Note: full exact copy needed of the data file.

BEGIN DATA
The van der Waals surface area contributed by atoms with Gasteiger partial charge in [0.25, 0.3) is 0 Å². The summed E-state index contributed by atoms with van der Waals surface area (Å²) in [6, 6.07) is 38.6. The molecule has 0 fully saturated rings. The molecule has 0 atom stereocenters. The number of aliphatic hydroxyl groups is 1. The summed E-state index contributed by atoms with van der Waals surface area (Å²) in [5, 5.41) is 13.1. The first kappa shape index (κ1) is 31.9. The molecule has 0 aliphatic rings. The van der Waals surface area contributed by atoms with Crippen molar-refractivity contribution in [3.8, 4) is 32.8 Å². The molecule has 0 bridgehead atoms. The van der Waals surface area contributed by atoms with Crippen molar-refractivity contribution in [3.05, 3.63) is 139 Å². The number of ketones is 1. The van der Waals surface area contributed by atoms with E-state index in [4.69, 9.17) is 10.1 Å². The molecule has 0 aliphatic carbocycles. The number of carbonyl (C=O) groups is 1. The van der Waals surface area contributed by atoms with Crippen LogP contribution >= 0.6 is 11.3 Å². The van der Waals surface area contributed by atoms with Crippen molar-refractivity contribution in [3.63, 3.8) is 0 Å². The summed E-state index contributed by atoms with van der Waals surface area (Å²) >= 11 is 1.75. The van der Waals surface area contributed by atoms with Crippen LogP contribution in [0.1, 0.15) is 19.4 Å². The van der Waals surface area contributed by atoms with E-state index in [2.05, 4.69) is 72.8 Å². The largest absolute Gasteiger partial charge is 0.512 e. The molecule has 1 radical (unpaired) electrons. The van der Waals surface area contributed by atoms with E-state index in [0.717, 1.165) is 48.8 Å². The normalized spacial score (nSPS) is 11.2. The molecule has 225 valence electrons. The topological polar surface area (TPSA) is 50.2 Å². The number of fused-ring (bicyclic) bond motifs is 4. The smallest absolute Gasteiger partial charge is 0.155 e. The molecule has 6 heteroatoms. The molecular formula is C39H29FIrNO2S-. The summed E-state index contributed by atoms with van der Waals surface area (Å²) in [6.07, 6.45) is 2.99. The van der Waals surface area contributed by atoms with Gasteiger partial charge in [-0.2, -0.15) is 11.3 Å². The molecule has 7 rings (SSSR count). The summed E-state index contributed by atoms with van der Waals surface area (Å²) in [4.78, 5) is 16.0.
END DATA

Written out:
The van der Waals surface area contributed by atoms with Gasteiger partial charge in [0.25, 0.3) is 0 Å². The summed E-state index contributed by atoms with van der Waals surface area (Å²) in [6, 6.07) is 38.6. The molecule has 0 fully saturated rings. The molecule has 0 atom stereocenters. The number of aliphatic hydroxyl groups is 1. The summed E-state index contributed by atoms with van der Waals surface area (Å²) in [5, 5.41) is 13.1. The first kappa shape index (κ1) is 31.9. The molecule has 0 aliphatic rings. The van der Waals surface area contributed by atoms with Crippen molar-refractivity contribution in [3.8, 4) is 32.8 Å². The molecule has 0 bridgehead atoms. The van der Waals surface area contributed by atoms with Crippen molar-refractivity contribution in [3.05, 3.63) is 139 Å². The number of ketones is 1. The van der Waals surface area contributed by atoms with E-state index in [4.69, 9.17) is 10.1 Å². The molecule has 0 aliphatic carbocycles. The number of carbonyl (C=O) groups is 1. The van der Waals surface area contributed by atoms with Crippen LogP contribution >= 0.6 is 11.3 Å². The van der Waals surface area contributed by atoms with Crippen molar-refractivity contribution in [3.63, 3.8) is 0 Å². The summed E-state index contributed by atoms with van der Waals surface area (Å²) >= 11 is 1.75. The van der Waals surface area contributed by atoms with Crippen LogP contribution in [0.1, 0.15) is 19.4 Å². The van der Waals surface area contributed by atoms with E-state index in [2.05, 4.69) is 72.8 Å². The largest absolute Gasteiger partial charge is 0.512 e. The molecule has 1 radical (unpaired) electrons. The van der Waals surface area contributed by atoms with E-state index in [0.717, 1.165) is 48.8 Å². The normalized spacial score (nSPS) is 11.2. The molecule has 225 valence electrons. The topological polar surface area (TPSA) is 50.2 Å². The number of fused-ring (bicyclic) bond motifs is 4. The smallest absolute Gasteiger partial charge is 0.155 e. The molecule has 6 heteroatoms. The molecular formula is C39H29FIrNO2S-. The summed E-state index contributed by atoms with van der Waals surface area (Å²) in [6.07, 6.45) is 2.99. The van der Waals surface area contributed by atoms with Gasteiger partial charge in [-0.2, -0.15) is 11.3 Å². The molecule has 7 rings (SSSR count). The summed E-state index contributed by atoms with van der Waals surface area (Å²) in [4.78, 5) is 16.0.